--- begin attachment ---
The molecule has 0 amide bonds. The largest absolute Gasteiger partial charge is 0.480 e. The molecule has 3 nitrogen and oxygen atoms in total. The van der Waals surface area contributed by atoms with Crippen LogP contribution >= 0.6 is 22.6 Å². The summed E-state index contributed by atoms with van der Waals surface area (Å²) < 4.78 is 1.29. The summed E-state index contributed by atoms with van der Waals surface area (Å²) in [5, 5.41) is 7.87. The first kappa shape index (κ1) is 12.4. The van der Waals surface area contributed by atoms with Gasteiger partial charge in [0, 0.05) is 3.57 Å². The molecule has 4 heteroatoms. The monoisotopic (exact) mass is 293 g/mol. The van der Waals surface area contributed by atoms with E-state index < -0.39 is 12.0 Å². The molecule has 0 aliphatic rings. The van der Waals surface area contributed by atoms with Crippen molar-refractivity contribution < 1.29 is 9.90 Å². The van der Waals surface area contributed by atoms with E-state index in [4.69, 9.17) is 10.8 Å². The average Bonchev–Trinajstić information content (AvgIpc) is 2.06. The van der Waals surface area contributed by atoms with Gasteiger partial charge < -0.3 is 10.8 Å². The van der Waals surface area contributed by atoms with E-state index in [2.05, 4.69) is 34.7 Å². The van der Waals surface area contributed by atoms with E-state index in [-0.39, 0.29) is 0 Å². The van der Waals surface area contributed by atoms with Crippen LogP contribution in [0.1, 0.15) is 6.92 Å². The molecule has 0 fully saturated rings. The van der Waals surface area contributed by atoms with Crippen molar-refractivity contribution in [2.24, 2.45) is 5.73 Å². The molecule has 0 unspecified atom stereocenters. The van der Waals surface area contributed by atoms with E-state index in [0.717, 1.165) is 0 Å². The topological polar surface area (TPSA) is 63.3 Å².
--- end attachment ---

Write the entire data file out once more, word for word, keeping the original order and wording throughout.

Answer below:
The molecule has 0 amide bonds. The largest absolute Gasteiger partial charge is 0.480 e. The molecule has 3 nitrogen and oxygen atoms in total. The van der Waals surface area contributed by atoms with Crippen LogP contribution >= 0.6 is 22.6 Å². The summed E-state index contributed by atoms with van der Waals surface area (Å²) < 4.78 is 1.29. The summed E-state index contributed by atoms with van der Waals surface area (Å²) in [5, 5.41) is 7.87. The first kappa shape index (κ1) is 12.4. The van der Waals surface area contributed by atoms with Gasteiger partial charge in [0, 0.05) is 3.57 Å². The molecule has 4 heteroatoms. The monoisotopic (exact) mass is 293 g/mol. The van der Waals surface area contributed by atoms with E-state index < -0.39 is 12.0 Å². The molecule has 0 aliphatic rings. The van der Waals surface area contributed by atoms with Crippen molar-refractivity contribution < 1.29 is 9.90 Å². The van der Waals surface area contributed by atoms with E-state index in [4.69, 9.17) is 10.8 Å². The average Bonchev–Trinajstić information content (AvgIpc) is 2.06. The van der Waals surface area contributed by atoms with Gasteiger partial charge < -0.3 is 10.8 Å². The van der Waals surface area contributed by atoms with E-state index in [2.05, 4.69) is 34.7 Å². The van der Waals surface area contributed by atoms with E-state index in [-0.39, 0.29) is 0 Å². The van der Waals surface area contributed by atoms with Crippen LogP contribution in [0.1, 0.15) is 6.92 Å². The molecule has 0 fully saturated rings. The van der Waals surface area contributed by atoms with Crippen molar-refractivity contribution in [2.24, 2.45) is 5.73 Å². The molecule has 0 unspecified atom stereocenters. The van der Waals surface area contributed by atoms with E-state index in [0.717, 1.165) is 0 Å². The topological polar surface area (TPSA) is 63.3 Å².